Melt viscosity is influenced by molecular weight and interactions between the functional groups of the polymer chains. The authors found significant differences between the various polymers. Melt viscosity increased strongly from povidone 12 (~2500 Da) to povidone 17 (~9000 Da), povidone 30 (~50,000 Da), and povidone 90 (1,250,000 Da). Despite a high molecular weight, PEG–VCap–VAc (118,000 Da) results in a similar viscosity to that of copovidone (~55,000 Da). For a small-scale extruder, the limitation is at approximately 10,000 Pa*s because higher viscosities generate too much torque. On the other hand, a low-viscosity polymer could cause problems for downstream processing.
Physicochemical characteristics of polymer–plasticizer combinations
Tg can be reduced by adding plasticizers. An investigation on polymers used in combination with poloxamer 188, MGHS 40, and PEG 1500 was performed to observe the influence of these plasticizers on Tg, temperature range of polymers for extrusion, and melt viscosity (see Figures 4 and 5).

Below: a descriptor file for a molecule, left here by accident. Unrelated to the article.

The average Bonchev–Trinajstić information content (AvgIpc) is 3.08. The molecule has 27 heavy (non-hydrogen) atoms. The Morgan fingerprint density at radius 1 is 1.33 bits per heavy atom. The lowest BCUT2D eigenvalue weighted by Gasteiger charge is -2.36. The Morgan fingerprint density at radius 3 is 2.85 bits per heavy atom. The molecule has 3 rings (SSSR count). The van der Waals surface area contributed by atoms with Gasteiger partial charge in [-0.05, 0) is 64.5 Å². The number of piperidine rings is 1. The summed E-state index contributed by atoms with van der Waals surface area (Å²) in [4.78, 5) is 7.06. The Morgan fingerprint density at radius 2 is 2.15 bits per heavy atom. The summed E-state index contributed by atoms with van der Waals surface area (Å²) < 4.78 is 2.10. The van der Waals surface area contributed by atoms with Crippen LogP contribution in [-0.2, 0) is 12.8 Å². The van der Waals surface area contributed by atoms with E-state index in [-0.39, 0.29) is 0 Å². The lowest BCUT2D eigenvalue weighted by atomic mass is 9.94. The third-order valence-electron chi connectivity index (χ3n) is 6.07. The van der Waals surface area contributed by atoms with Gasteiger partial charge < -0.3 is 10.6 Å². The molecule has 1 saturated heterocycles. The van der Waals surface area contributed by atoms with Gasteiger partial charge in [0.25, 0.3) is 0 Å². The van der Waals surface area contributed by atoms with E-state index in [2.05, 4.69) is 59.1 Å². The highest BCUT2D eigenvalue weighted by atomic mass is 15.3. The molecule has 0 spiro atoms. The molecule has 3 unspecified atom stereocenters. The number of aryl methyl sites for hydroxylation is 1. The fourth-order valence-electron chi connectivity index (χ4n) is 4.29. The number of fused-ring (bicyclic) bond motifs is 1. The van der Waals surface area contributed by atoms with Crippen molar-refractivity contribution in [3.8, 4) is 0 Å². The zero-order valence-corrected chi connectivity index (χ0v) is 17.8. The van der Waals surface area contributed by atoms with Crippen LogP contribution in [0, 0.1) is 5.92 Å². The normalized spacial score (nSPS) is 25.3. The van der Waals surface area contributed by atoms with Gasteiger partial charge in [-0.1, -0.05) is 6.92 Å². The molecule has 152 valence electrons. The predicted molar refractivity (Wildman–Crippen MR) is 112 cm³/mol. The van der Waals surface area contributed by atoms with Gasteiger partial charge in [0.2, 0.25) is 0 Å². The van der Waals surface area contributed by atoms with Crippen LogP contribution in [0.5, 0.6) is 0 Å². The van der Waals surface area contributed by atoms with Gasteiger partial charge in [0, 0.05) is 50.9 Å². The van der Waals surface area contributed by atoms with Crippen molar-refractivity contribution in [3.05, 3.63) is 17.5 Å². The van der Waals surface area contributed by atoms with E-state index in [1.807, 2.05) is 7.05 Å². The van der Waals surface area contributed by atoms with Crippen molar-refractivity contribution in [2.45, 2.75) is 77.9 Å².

Figure 4: Glass-transition temperature (Tg) of pure polymers in comparison with polymerâplasticizer combinations (extrudate, 9:1, w/w%).
The additives tested acted in different ways. PEG 1500 and MGHS 40 decreased Tg in all systems significantly, but poloxamer 188 had no effect on several polymers. From these results, it can be concluded that PEG 1500 and MGHS 40 dissolve more homogeneously in most of the polymers tested than poloxamer 188 does. This result can be related to the higher molecular weight of the poloxamer.
Figure 5: Glass-transition temperature (Tg) of pure polymers in comparison with polymerâplasticizer combinations [extrudate and film (*), 9:1, w/w%], another color in the bar represents the presence of second Tg.